As you watch Judge Lorraine Miller (Barbara Sloan) begin to discern the accusations and repercussions, somewhere along the blurry lines, the question of what happens across higher education, with cases similar to Fein, begins to form. As university administrators and officials, Miller and Whitney are tied in knots as they seek to balance free-speech traditions with goals like diversity and inclusion. They also face enormous pressure to act when students point to possible discrimination and harassment in the classroom. And Fein and Moreno, as faculty, especially with tenure, are losing the broad latitude to speak their minds. It is a conundrum best seen in a play, but unfortunately, art mimics real life.
At the end of the play, the playwright, as the respectable lawyer he is, does more than present both sides of the case; he shows the audience the tragic outcome of an innocent woman who said the wrong thing in the wrong place at the worst time in history. He also warns that this is a pattern that seldom leaves anyone satisfied.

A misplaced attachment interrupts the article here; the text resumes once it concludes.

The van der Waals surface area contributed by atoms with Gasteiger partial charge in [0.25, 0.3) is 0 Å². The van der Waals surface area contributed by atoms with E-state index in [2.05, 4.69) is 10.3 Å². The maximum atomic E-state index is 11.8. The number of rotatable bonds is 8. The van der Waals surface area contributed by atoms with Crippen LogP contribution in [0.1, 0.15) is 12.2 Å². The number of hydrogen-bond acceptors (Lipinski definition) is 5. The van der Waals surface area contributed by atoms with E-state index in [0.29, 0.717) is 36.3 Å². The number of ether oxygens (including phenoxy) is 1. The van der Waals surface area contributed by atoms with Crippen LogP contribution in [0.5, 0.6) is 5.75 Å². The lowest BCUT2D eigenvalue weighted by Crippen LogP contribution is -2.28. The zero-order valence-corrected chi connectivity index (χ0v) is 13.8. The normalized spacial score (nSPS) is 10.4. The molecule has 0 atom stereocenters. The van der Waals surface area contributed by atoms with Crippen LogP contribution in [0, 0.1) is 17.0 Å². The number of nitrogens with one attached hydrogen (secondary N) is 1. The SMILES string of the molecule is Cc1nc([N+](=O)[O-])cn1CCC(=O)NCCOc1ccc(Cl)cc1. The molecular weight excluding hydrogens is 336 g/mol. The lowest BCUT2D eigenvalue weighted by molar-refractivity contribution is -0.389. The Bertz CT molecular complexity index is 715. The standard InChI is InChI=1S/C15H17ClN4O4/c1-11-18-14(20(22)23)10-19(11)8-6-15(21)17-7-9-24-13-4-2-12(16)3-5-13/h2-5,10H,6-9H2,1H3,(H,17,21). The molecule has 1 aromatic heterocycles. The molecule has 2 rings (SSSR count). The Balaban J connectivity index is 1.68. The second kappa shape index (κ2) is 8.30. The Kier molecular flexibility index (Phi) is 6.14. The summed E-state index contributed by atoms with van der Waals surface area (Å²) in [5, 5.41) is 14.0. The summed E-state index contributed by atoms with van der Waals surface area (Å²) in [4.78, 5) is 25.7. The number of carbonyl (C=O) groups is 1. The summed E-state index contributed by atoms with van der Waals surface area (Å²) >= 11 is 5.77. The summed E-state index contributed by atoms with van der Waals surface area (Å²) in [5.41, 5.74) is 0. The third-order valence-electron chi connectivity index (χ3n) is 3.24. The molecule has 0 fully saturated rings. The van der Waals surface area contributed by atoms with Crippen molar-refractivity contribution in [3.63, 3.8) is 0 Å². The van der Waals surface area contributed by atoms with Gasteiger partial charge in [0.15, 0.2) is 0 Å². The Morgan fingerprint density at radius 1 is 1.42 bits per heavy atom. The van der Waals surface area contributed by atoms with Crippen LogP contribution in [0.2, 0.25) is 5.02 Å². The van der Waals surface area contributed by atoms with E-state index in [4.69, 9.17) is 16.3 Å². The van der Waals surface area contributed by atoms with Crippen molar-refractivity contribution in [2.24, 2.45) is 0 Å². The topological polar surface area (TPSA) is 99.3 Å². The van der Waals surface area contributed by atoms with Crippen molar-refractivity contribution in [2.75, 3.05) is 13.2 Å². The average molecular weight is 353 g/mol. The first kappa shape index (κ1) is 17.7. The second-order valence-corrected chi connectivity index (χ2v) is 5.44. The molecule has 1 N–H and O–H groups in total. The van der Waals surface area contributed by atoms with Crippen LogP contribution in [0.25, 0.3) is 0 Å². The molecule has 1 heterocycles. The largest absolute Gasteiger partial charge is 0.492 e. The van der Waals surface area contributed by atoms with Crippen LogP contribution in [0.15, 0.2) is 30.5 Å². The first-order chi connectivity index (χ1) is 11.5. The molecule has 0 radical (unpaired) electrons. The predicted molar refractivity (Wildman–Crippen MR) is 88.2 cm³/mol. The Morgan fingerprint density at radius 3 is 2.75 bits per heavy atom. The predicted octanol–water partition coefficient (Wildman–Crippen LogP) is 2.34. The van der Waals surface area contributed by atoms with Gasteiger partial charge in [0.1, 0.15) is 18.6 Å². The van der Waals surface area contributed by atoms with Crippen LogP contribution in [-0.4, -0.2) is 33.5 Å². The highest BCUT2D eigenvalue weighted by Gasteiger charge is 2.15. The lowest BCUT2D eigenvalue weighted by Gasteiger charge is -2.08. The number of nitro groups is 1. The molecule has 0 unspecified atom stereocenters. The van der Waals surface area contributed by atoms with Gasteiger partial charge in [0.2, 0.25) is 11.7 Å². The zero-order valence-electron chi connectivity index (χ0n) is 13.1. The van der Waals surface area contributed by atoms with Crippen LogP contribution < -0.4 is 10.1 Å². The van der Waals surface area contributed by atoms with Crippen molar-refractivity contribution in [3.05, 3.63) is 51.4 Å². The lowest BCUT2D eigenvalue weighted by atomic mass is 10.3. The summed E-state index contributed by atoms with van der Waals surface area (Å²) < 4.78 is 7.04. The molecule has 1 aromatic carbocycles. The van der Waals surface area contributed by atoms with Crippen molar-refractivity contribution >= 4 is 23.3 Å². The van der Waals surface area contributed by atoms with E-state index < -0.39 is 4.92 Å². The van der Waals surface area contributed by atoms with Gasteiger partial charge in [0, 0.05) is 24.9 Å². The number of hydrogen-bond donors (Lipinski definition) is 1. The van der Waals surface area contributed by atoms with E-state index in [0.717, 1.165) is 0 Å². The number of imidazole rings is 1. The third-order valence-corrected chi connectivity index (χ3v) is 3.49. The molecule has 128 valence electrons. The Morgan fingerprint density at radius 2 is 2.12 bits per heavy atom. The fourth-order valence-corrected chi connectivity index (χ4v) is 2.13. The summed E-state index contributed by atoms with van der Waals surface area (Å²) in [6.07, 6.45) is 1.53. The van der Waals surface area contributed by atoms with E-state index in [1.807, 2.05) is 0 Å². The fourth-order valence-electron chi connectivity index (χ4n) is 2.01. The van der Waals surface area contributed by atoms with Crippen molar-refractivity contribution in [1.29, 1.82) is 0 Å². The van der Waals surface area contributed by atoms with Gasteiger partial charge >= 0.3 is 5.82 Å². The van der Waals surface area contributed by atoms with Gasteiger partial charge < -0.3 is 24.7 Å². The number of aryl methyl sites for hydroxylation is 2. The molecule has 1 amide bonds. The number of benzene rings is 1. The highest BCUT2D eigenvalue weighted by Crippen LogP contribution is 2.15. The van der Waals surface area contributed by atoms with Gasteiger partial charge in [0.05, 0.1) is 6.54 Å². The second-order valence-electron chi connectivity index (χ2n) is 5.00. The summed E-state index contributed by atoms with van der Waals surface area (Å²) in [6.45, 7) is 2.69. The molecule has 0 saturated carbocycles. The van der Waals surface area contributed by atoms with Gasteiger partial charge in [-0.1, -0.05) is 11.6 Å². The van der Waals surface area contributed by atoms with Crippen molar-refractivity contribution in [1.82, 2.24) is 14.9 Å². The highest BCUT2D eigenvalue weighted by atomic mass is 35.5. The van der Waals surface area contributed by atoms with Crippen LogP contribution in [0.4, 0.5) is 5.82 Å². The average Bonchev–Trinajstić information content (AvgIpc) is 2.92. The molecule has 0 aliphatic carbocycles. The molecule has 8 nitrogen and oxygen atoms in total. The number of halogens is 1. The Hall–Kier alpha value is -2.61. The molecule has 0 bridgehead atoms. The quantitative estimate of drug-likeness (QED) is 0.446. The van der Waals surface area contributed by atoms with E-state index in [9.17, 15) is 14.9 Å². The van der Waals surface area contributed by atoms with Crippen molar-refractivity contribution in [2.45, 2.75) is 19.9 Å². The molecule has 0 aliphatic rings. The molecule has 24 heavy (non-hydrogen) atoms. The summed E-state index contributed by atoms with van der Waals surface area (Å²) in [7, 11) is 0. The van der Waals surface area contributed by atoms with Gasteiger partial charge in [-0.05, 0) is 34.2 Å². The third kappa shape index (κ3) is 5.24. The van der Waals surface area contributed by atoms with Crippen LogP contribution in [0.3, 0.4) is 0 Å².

In The Cancellation of Lauren Fein, Demos-Brown has demonstrated that he has analyzed and tried similar cases and found that the incidents often presented do much to disrupt the core of American life. In the pursuit of inclusivity, unclear investigations and inquiries turn into court dramas, with a “whodunit” at their core, dividing departments and turning students against their professors. In other occurrences, they end tragically, like in The Cancellation of Lauren Fein.
Demos-Brown is an amazing playwright who makes you laugh and cry and delivers a hard ending. In The Cancellation of Lauren Fein, he delivers a play that reflects life. And, while it is not a lecture, this play motivates us to think: With so many advances and eagerness to change and be inclusive, it’s hard to say what has been accomplished.
The Cancellation of Lauren Fein is now playing until February 24, 2024. To buy your tickets, go to www.palmbeachdramaworks.org or call their box office at (561) 514-4042 ext. 2. PBDW is at 201 Clematis Street in West Palm Beach, Florida.